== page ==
Shoppingtown Still in Limbo: County and Mall Owner Will Go to Court to Determine Property's Fate
Onondaga County has run out of patience with the owners of the mostly empty Shoppingtown Mall.
“This situation is at a crisis point where a landlord can go four years without paying any taxes, collecting rents, not reinvesting back into the property as tenant after tenant leaves, and still be part of this community.”
County executive Ryan McMahon says Moonbeam Capital Investments owes $7.6 million in back taxes, which will jump to $9 million January first. He says he talked to the company’s lawyers about a month ago, and they seemed receptive to a tax payment plan and a reinvestment strategy. McMahon says the county would even consider tax relief on any redevelopment.
“Moonbeam, at that time, gave every inclination that they were going to have conversations and set up a meeting. Within that 30-day period we received a notice of claim, which is a prelude to what could be potential litigation where our friends at Moonbeam make some outrageous claims.”
…which, according to court documents, alleges the county, its industrial development arm, and the Town of Dewitt are part of an “unlawful conspiracy” to seize the property. Back in October, the county transferred the mall to the Onondaga County Industrial Development Agency (OCIDA) instead of auctioning the mall for back taxes, a move Moonbeam also alleges was illegal. The case goes to court in early February.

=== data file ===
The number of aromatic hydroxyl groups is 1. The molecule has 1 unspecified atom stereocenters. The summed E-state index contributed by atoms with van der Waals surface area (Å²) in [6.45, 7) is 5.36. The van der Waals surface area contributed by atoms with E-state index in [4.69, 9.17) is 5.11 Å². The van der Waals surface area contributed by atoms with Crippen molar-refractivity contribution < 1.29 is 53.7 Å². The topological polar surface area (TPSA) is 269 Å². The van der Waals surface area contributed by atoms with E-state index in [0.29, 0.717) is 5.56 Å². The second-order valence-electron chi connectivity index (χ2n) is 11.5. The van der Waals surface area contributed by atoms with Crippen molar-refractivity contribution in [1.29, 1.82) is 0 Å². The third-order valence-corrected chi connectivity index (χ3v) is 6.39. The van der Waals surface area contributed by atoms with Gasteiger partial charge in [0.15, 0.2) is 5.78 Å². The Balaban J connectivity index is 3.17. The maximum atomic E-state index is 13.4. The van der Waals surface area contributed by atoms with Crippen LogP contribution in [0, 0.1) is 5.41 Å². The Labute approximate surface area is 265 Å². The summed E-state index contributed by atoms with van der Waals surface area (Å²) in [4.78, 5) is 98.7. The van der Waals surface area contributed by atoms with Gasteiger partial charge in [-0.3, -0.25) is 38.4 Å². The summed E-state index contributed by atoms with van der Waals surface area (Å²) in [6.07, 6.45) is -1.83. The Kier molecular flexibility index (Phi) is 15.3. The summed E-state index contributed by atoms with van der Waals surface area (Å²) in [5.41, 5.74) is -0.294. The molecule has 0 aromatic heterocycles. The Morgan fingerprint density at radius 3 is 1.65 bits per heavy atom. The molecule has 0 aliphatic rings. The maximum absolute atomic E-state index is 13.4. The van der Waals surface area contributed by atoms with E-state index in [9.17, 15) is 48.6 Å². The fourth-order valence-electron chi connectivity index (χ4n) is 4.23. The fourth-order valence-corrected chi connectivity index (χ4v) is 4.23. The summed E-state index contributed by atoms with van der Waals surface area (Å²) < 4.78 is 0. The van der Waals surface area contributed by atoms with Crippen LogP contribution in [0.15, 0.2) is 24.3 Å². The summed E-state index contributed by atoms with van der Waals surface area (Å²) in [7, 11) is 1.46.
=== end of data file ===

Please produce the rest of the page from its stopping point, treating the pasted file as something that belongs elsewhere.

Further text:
Moonbeam bought Shoppingtown over five years ago for $13.6 million, and has not followed through on numerous promises to redevelop it. McMahon says it’s difficult to put a price tag on lost sales tax or other revenue.
“We know that they have a very valuable piece of real estate and some of our more affluent suburbs in the county. Many people would do very well with that real estate. It just further shows that these folks aren’t community partners.”
The town of Dewitt has proposed a mixed-use development for the site, including some retail, commercial, and residential space, and even offered to secure grants to help Moonbeam with the planning. McMahon says the firm walked away.